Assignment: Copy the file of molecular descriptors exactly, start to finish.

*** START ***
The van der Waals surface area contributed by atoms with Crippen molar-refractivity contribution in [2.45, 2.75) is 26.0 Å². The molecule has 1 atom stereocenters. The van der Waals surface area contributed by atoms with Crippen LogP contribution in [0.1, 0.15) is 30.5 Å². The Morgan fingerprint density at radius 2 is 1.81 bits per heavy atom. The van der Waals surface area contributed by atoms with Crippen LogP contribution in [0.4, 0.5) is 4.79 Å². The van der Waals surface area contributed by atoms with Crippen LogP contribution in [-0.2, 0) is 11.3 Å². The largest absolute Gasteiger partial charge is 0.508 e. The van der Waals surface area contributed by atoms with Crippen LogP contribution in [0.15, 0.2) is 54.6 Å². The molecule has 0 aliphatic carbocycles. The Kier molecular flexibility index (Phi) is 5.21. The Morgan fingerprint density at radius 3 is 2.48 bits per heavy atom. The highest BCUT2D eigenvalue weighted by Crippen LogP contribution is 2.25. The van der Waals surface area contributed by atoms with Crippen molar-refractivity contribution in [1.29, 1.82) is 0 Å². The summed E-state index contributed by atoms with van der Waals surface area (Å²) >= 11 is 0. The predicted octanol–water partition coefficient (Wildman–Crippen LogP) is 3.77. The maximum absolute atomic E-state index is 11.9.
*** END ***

The van der Waals surface area contributed by atoms with Crippen molar-refractivity contribution in [2.45, 2.75) is 26.0 Å². The molecule has 1 atom stereocenters. The van der Waals surface area contributed by atoms with Crippen LogP contribution in [0.1, 0.15) is 30.5 Å². The Morgan fingerprint density at radius 2 is 1.81 bits per heavy atom. The van der Waals surface area contributed by atoms with Crippen LogP contribution in [0.4, 0.5) is 4.79 Å². The van der Waals surface area contributed by atoms with Crippen LogP contribution in [-0.2, 0) is 11.3 Å². The largest absolute Gasteiger partial charge is 0.508 e. The van der Waals surface area contributed by atoms with Crippen LogP contribution in [0.15, 0.2) is 54.6 Å². The molecule has 0 aliphatic carbocycles. The Kier molecular flexibility index (Phi) is 5.21. The Morgan fingerprint density at radius 3 is 2.48 bits per heavy atom. The highest BCUT2D eigenvalue weighted by Crippen LogP contribution is 2.25. The van der Waals surface area contributed by atoms with Crippen molar-refractivity contribution in [1.29, 1.82) is 0 Å². The summed E-state index contributed by atoms with van der Waals surface area (Å²) >= 11 is 0. The predicted octanol–water partition coefficient (Wildman–Crippen LogP) is 3.77. The maximum absolute atomic E-state index is 11.9.